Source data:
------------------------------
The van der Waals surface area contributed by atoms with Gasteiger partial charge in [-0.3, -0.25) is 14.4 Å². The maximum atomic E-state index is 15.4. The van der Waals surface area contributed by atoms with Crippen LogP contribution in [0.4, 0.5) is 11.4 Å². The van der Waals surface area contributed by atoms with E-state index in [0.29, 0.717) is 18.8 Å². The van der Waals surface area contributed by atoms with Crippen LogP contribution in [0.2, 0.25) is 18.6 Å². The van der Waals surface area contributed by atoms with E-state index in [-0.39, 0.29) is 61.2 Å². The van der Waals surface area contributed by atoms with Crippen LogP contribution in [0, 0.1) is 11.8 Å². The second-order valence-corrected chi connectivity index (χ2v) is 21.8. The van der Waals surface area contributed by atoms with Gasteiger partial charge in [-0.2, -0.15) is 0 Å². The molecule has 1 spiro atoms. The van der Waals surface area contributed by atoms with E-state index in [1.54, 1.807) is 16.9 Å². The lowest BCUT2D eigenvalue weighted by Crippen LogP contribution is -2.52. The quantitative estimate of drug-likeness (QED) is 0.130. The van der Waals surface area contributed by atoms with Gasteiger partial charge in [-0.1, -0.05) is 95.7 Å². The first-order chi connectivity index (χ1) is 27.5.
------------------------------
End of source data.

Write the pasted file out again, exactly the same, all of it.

The van der Waals surface area contributed by atoms with Gasteiger partial charge in [-0.3, -0.25) is 14.4 Å². The maximum atomic E-state index is 15.4. The van der Waals surface area contributed by atoms with Crippen LogP contribution in [0.4, 0.5) is 11.4 Å². The van der Waals surface area contributed by atoms with E-state index in [0.29, 0.717) is 18.8 Å². The van der Waals surface area contributed by atoms with Crippen LogP contribution in [0.2, 0.25) is 18.6 Å². The van der Waals surface area contributed by atoms with E-state index in [-0.39, 0.29) is 61.2 Å². The van der Waals surface area contributed by atoms with Crippen LogP contribution in [0, 0.1) is 11.8 Å². The second-order valence-corrected chi connectivity index (χ2v) is 21.8. The van der Waals surface area contributed by atoms with Gasteiger partial charge in [-0.2, -0.15) is 0 Å². The molecule has 1 spiro atoms. The van der Waals surface area contributed by atoms with E-state index in [1.54, 1.807) is 16.9 Å². The lowest BCUT2D eigenvalue weighted by Crippen LogP contribution is -2.52. The quantitative estimate of drug-likeness (QED) is 0.130. The van der Waals surface area contributed by atoms with Gasteiger partial charge in [-0.1, -0.05) is 95.7 Å². The first-order chi connectivity index (χ1) is 27.5.